The two weeks since my return from Salvador turned out to be the busiest and craziest so far. When I arrived in Campo Formoso we had half an hour before the shops closed, and Aline offered to take me to the phone shop to try and get a mobile internet modem to take to the farm. After a short chat with the shop assistant, it transpired that, contrary to her previous advice, it might not be possible to get one without a CPF number, the Brazilian ID card system. She recommended that I go to a nearby town, Senhora de Bomfim, the following day and speak to someone there. So the next morning I dragged myself out of bed bright and early to catch the 7:30am bus. When I arrived I met Natalia, one of the students who has been helping me, and we proceeded to spend over 2 hours in the phone shop, mostly waiting, to get a modem. Natalia was kind enough to use her ID to get the modem, and eventually we were successful. I was extremely relieved to know that I would not be completely isolated in the farm house for the next two months.
Since this year I am away for my birthday, I wanted to try and get away from work for a few days to celebrate. Because of the way my work has turned out, it happened that it was better logistically to go a little early, however, so I headed to Salvador 8 days before my birthday, to spend a long weekend in the famous capital of Bahia. A had a great hostel in the center of the historic Cidade Alta recommended by a friend, and on Thursday morning (a day earlier than planned because my host in Campo Formoso came down with flu) I packed my bags and took the 7 hour bus ride across Bahia.
At the end of my first full week of field work, one of the students I had been staying with invited me to visit her in the nearby, and slightly larger, town – Senhora de Bomfim. Aline seemed keen to get me out of her hair, so I slightly reluctantly, agreed to go. My reluctance might seem a little strange but Cleia and I had barely exchanged two words during the preceeding week, probably mostly due to the language barrier, but I felt a little awkward spending 2 full days with her. When I arrived, my concerns were initially confirmed by the uncomfortable walk back to her place and an afternoon of difficult communication which left me with the distinct impression that she was laughing with her friends, in my presence, at my lack of Portuguese.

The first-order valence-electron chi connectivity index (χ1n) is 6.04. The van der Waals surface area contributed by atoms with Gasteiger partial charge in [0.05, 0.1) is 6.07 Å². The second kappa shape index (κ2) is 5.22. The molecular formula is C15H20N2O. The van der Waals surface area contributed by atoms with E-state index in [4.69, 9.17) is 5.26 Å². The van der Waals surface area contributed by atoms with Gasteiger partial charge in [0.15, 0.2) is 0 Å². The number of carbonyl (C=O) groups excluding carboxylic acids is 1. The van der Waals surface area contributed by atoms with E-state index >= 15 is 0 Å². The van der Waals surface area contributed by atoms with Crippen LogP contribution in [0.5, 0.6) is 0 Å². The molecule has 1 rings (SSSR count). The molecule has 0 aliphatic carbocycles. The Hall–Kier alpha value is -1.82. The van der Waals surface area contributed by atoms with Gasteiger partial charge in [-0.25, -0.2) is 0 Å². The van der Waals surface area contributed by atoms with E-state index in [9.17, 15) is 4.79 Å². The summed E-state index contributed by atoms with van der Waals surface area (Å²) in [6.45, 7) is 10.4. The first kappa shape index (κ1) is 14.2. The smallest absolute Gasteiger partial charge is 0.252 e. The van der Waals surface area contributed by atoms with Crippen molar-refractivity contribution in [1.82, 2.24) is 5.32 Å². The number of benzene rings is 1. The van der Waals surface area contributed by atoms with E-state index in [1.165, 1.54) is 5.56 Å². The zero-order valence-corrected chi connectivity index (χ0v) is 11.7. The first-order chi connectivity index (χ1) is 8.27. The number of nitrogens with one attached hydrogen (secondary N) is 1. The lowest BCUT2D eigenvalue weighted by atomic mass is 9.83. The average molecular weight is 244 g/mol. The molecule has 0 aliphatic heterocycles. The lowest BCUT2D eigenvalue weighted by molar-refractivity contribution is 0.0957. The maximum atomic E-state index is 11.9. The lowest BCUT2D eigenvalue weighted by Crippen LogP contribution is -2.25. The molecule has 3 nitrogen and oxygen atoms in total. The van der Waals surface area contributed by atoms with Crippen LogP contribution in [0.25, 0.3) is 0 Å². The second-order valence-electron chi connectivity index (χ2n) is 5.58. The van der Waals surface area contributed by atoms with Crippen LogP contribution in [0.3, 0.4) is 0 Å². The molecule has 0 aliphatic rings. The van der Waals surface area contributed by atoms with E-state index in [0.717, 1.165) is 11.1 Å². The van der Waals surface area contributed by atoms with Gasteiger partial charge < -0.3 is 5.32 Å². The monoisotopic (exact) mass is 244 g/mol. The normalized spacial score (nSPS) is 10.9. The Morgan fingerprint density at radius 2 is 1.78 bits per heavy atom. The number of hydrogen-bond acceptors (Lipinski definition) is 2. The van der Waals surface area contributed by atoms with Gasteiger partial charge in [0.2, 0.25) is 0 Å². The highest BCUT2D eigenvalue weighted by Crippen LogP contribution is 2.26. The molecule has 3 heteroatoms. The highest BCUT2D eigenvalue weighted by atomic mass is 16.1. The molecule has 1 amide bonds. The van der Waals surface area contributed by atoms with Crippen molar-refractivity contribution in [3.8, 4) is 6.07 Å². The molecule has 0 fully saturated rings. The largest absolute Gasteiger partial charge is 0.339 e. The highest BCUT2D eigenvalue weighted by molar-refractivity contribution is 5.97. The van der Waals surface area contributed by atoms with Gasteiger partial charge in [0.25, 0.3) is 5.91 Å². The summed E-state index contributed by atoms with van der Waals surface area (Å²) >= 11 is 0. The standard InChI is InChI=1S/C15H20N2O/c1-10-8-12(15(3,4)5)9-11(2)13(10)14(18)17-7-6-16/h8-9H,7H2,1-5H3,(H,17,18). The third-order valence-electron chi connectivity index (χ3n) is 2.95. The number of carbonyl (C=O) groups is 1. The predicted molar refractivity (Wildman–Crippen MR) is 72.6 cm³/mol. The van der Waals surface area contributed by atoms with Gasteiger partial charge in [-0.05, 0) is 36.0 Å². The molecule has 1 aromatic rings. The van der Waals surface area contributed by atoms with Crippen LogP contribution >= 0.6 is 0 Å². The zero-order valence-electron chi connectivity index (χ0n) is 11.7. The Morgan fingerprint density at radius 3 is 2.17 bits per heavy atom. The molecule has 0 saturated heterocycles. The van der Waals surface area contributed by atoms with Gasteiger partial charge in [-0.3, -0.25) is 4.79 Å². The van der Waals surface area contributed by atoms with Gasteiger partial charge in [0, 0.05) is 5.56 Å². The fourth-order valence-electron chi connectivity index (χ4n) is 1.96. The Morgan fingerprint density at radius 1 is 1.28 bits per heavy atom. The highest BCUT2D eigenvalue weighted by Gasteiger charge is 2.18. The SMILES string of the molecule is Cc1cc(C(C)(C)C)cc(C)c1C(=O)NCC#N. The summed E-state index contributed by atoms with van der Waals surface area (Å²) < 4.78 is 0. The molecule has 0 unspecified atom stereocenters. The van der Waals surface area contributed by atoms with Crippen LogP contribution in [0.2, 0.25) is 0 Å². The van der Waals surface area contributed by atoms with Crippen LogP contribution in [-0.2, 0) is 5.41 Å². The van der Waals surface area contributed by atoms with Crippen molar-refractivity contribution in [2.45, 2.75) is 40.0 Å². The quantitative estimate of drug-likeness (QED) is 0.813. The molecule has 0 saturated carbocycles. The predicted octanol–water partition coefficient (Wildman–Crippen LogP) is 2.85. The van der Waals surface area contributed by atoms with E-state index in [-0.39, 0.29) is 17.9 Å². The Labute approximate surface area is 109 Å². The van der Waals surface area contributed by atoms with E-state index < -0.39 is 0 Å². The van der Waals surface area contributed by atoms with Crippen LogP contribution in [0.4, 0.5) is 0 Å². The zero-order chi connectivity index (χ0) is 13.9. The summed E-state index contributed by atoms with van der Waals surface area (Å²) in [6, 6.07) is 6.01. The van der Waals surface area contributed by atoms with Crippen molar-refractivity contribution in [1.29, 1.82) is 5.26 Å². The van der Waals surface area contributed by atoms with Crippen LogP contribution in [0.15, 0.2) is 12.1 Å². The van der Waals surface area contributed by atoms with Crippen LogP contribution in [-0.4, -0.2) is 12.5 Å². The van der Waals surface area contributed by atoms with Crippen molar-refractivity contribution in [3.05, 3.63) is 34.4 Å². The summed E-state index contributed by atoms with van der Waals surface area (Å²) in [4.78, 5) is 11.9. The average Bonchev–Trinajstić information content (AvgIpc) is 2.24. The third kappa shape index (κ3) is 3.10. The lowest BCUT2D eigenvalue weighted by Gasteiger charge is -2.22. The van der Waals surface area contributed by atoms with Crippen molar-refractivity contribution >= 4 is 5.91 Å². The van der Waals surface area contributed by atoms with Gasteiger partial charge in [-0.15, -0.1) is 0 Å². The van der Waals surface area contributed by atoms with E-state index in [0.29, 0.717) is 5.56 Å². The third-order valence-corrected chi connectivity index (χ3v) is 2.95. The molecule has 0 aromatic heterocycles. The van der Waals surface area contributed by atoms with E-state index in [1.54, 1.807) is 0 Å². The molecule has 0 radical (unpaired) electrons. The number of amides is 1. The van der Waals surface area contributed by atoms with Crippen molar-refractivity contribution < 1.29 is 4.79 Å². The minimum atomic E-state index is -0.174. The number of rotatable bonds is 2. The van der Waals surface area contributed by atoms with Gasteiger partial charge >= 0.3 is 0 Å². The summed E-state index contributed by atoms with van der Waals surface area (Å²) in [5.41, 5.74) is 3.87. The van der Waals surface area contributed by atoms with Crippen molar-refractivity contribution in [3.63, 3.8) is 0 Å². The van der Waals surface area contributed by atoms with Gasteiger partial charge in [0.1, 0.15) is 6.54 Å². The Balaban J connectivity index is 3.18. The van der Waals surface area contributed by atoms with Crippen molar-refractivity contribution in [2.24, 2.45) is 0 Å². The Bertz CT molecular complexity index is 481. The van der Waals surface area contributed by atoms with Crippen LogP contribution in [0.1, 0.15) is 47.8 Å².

Ah, rice and beans, the staple of the Brazilian diet, how I’ve missed you….
My journey to Campo Formoso, Bahia, began at 8am, sleepily boarding a bus to Salvador. Thankfully I had my lovely friend Fernanda to help me to get my luggage there and sort out the formalities, I don’t know how I would have coped without her! As was the case in Argentina, the long-distance buses in Brazil are really quite good – very comfortable seats which recline most of the way back, and regular stops to get food (or smoke a cigarette!), although they do insist upon over-air-conditioning to the point where I was actually far too cold most of the way. The other less comfortable aspect was the on board video. After about half an hour of traveling, they put on Legally blonde 2, badly dubbed into Portuguese. I was so tired that I didn’t mind too much because I was able to sleep through it, but when it finished, they let the title soundtrack play on repeat for about 10 minutes before finally pressing play, and making us watch it again. If this is their idea of entertainment, frankly I’d rather be bored!